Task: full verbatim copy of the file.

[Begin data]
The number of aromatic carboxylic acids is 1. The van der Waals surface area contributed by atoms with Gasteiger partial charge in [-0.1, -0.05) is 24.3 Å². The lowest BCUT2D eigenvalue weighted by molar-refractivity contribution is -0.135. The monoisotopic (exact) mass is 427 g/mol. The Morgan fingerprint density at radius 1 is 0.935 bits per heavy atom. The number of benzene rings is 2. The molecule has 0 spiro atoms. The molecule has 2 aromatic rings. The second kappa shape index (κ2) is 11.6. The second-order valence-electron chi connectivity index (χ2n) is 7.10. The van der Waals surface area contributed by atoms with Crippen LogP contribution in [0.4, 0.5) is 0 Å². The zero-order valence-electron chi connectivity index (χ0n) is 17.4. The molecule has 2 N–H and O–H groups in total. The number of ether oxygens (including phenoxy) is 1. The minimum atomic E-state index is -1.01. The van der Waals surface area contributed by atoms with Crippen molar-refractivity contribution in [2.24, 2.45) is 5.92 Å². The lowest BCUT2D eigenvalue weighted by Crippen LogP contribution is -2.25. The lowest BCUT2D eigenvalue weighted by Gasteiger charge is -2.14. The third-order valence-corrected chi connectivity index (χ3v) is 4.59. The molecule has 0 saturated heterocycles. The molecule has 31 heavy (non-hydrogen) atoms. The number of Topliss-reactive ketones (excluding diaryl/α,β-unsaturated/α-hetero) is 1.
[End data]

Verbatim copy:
The number of aromatic carboxylic acids is 1. The van der Waals surface area contributed by atoms with Gasteiger partial charge in [-0.1, -0.05) is 24.3 Å². The lowest BCUT2D eigenvalue weighted by molar-refractivity contribution is -0.135. The monoisotopic (exact) mass is 427 g/mol. The Morgan fingerprint density at radius 1 is 0.935 bits per heavy atom. The number of benzene rings is 2. The molecule has 0 spiro atoms. The molecule has 2 aromatic rings. The second kappa shape index (κ2) is 11.6. The second-order valence-electron chi connectivity index (χ2n) is 7.10. The van der Waals surface area contributed by atoms with Crippen LogP contribution in [0.4, 0.5) is 0 Å². The zero-order valence-electron chi connectivity index (χ0n) is 17.4. The molecule has 2 N–H and O–H groups in total. The number of ether oxygens (including phenoxy) is 1. The minimum atomic E-state index is -1.01. The van der Waals surface area contributed by atoms with Crippen molar-refractivity contribution in [2.24, 2.45) is 5.92 Å². The lowest BCUT2D eigenvalue weighted by Crippen LogP contribution is -2.25. The lowest BCUT2D eigenvalue weighted by Gasteiger charge is -2.14. The third-order valence-corrected chi connectivity index (χ3v) is 4.59. The molecule has 0 saturated heterocycles. The molecule has 31 heavy (non-hydrogen) atoms. The number of Topliss-reactive ketones (excluding diaryl/α,β-unsaturated/α-hetero) is 1.